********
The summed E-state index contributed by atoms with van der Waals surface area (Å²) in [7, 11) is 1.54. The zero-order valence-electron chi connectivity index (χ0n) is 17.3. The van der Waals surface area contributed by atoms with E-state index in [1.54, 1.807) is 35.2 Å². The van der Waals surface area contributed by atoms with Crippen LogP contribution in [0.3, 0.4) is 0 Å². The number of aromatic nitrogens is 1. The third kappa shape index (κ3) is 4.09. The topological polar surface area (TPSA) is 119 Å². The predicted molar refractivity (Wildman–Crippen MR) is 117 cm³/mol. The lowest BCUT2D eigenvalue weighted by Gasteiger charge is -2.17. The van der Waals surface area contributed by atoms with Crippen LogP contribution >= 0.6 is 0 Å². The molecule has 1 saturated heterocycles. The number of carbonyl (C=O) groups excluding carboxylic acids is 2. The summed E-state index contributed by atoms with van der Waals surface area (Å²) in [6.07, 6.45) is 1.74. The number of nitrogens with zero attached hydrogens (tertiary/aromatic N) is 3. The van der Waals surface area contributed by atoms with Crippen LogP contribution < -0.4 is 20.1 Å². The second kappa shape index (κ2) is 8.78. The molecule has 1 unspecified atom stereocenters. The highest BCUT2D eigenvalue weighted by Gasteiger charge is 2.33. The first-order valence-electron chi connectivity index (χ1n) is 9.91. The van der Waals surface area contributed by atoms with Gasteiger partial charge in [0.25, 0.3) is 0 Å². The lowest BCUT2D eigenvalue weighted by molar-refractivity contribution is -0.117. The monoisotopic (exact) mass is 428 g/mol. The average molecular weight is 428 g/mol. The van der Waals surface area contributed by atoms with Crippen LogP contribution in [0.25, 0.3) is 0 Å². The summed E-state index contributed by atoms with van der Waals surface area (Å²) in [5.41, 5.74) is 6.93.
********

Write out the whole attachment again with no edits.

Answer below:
The summed E-state index contributed by atoms with van der Waals surface area (Å²) in [7, 11) is 1.54. The zero-order valence-electron chi connectivity index (χ0n) is 17.3. The van der Waals surface area contributed by atoms with E-state index in [1.54, 1.807) is 35.2 Å². The van der Waals surface area contributed by atoms with Crippen LogP contribution in [0.3, 0.4) is 0 Å². The number of aromatic nitrogens is 1. The third kappa shape index (κ3) is 4.09. The topological polar surface area (TPSA) is 119 Å². The predicted molar refractivity (Wildman–Crippen MR) is 117 cm³/mol. The lowest BCUT2D eigenvalue weighted by Gasteiger charge is -2.17. The van der Waals surface area contributed by atoms with Crippen LogP contribution >= 0.6 is 0 Å². The molecule has 1 saturated heterocycles. The number of carbonyl (C=O) groups excluding carboxylic acids is 2. The summed E-state index contributed by atoms with van der Waals surface area (Å²) in [6.07, 6.45) is 1.74. The number of nitrogens with zero attached hydrogens (tertiary/aromatic N) is 3. The van der Waals surface area contributed by atoms with Crippen LogP contribution < -0.4 is 20.1 Å². The second kappa shape index (κ2) is 8.78. The molecule has 1 unspecified atom stereocenters. The highest BCUT2D eigenvalue weighted by Gasteiger charge is 2.33. The first-order valence-electron chi connectivity index (χ1n) is 9.91. The van der Waals surface area contributed by atoms with Gasteiger partial charge in [0.25, 0.3) is 0 Å². The lowest BCUT2D eigenvalue weighted by molar-refractivity contribution is -0.117. The monoisotopic (exact) mass is 428 g/mol. The average molecular weight is 428 g/mol. The van der Waals surface area contributed by atoms with Crippen LogP contribution in [0.25, 0.3) is 0 Å². The summed E-state index contributed by atoms with van der Waals surface area (Å²) in [5.41, 5.74) is 6.93.